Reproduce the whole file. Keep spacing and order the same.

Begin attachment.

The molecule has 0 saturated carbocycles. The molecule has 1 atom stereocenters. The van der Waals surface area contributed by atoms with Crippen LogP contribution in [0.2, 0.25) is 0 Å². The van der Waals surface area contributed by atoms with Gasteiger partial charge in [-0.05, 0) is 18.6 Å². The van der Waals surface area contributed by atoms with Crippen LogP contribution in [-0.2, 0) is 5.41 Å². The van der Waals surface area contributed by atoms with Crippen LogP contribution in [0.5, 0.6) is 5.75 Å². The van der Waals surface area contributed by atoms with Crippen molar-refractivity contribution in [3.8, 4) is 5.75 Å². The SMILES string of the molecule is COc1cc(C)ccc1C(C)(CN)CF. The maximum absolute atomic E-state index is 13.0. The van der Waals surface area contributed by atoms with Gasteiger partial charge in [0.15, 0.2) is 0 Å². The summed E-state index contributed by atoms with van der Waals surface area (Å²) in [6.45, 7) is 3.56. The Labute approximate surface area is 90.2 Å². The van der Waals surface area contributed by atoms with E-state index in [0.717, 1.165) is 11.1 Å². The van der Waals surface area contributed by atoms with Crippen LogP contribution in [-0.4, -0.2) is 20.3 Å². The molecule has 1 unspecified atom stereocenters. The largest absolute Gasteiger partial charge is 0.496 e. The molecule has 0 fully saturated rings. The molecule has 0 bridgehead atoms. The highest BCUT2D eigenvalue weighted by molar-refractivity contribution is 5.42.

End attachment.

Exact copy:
The molecule has 0 saturated carbocycles. The molecule has 1 atom stereocenters. The van der Waals surface area contributed by atoms with Crippen LogP contribution in [0.2, 0.25) is 0 Å². The van der Waals surface area contributed by atoms with Gasteiger partial charge in [-0.05, 0) is 18.6 Å². The van der Waals surface area contributed by atoms with Crippen LogP contribution in [-0.2, 0) is 5.41 Å². The van der Waals surface area contributed by atoms with Crippen LogP contribution in [0.5, 0.6) is 5.75 Å². The van der Waals surface area contributed by atoms with Crippen molar-refractivity contribution in [3.8, 4) is 5.75 Å². The SMILES string of the molecule is COc1cc(C)ccc1C(C)(CN)CF. The maximum absolute atomic E-state index is 13.0. The van der Waals surface area contributed by atoms with Gasteiger partial charge in [0.15, 0.2) is 0 Å². The summed E-state index contributed by atoms with van der Waals surface area (Å²) in [6.45, 7) is 3.56. The Labute approximate surface area is 90.2 Å². The van der Waals surface area contributed by atoms with E-state index in [0.717, 1.165) is 11.1 Å². The van der Waals surface area contributed by atoms with Crippen LogP contribution in [-0.4, -0.2) is 20.3 Å². The molecule has 1 unspecified atom stereocenters. The largest absolute Gasteiger partial charge is 0.496 e. The molecule has 0 fully saturated rings. The molecule has 0 bridgehead atoms. The highest BCUT2D eigenvalue weighted by molar-refractivity contribution is 5.42.